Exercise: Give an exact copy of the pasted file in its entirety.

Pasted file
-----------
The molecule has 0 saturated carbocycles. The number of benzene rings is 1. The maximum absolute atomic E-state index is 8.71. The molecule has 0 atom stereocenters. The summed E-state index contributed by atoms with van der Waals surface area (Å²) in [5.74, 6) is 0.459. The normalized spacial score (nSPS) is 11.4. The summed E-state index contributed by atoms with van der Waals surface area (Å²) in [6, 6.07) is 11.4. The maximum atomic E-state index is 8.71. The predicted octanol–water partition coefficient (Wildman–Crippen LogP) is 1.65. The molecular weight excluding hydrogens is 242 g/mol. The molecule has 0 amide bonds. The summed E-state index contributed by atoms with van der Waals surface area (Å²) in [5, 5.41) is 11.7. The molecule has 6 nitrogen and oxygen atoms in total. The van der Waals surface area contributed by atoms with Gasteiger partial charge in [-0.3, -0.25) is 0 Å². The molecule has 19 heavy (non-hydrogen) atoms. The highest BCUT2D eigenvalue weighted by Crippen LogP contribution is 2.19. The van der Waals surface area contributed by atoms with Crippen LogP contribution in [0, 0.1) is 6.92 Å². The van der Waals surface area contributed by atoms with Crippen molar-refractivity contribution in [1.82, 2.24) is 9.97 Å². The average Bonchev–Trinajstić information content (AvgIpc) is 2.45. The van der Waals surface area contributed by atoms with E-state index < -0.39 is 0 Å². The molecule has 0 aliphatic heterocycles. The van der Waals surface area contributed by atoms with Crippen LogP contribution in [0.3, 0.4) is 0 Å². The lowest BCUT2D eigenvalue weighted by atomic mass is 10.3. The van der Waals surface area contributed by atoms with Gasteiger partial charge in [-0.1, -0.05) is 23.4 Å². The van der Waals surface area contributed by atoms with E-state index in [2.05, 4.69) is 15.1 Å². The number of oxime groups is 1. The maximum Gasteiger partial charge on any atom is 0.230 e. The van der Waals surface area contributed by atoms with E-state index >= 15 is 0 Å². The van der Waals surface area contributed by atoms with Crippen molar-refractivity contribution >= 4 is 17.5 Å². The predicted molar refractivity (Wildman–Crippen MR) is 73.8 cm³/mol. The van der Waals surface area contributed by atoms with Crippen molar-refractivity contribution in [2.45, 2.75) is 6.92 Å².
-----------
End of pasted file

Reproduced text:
The molecule has 0 saturated carbocycles. The number of benzene rings is 1. The maximum absolute atomic E-state index is 8.71. The molecule has 0 atom stereocenters. The summed E-state index contributed by atoms with van der Waals surface area (Å²) in [5.74, 6) is 0.459. The normalized spacial score (nSPS) is 11.4. The summed E-state index contributed by atoms with van der Waals surface area (Å²) in [6, 6.07) is 11.4. The maximum atomic E-state index is 8.71. The predicted octanol–water partition coefficient (Wildman–Crippen LogP) is 1.65. The molecular weight excluding hydrogens is 242 g/mol. The molecule has 0 amide bonds. The summed E-state index contributed by atoms with van der Waals surface area (Å²) in [5, 5.41) is 11.7. The molecule has 6 nitrogen and oxygen atoms in total. The van der Waals surface area contributed by atoms with Gasteiger partial charge in [-0.3, -0.25) is 0 Å². The molecule has 19 heavy (non-hydrogen) atoms. The highest BCUT2D eigenvalue weighted by Crippen LogP contribution is 2.19. The van der Waals surface area contributed by atoms with Crippen LogP contribution in [0, 0.1) is 6.92 Å². The van der Waals surface area contributed by atoms with Crippen molar-refractivity contribution in [1.82, 2.24) is 9.97 Å². The average Bonchev–Trinajstić information content (AvgIpc) is 2.45. The van der Waals surface area contributed by atoms with E-state index < -0.39 is 0 Å². The molecule has 0 aliphatic heterocycles. The van der Waals surface area contributed by atoms with Crippen LogP contribution in [0.3, 0.4) is 0 Å². The lowest BCUT2D eigenvalue weighted by atomic mass is 10.3. The van der Waals surface area contributed by atoms with Gasteiger partial charge in [-0.1, -0.05) is 23.4 Å². The van der Waals surface area contributed by atoms with E-state index in [2.05, 4.69) is 15.1 Å². The number of oxime groups is 1. The maximum Gasteiger partial charge on any atom is 0.230 e. The van der Waals surface area contributed by atoms with E-state index >= 15 is 0 Å². The van der Waals surface area contributed by atoms with Crippen molar-refractivity contribution >= 4 is 17.5 Å². The predicted molar refractivity (Wildman–Crippen MR) is 73.8 cm³/mol. The van der Waals surface area contributed by atoms with Crippen molar-refractivity contribution in [2.45, 2.75) is 6.92 Å².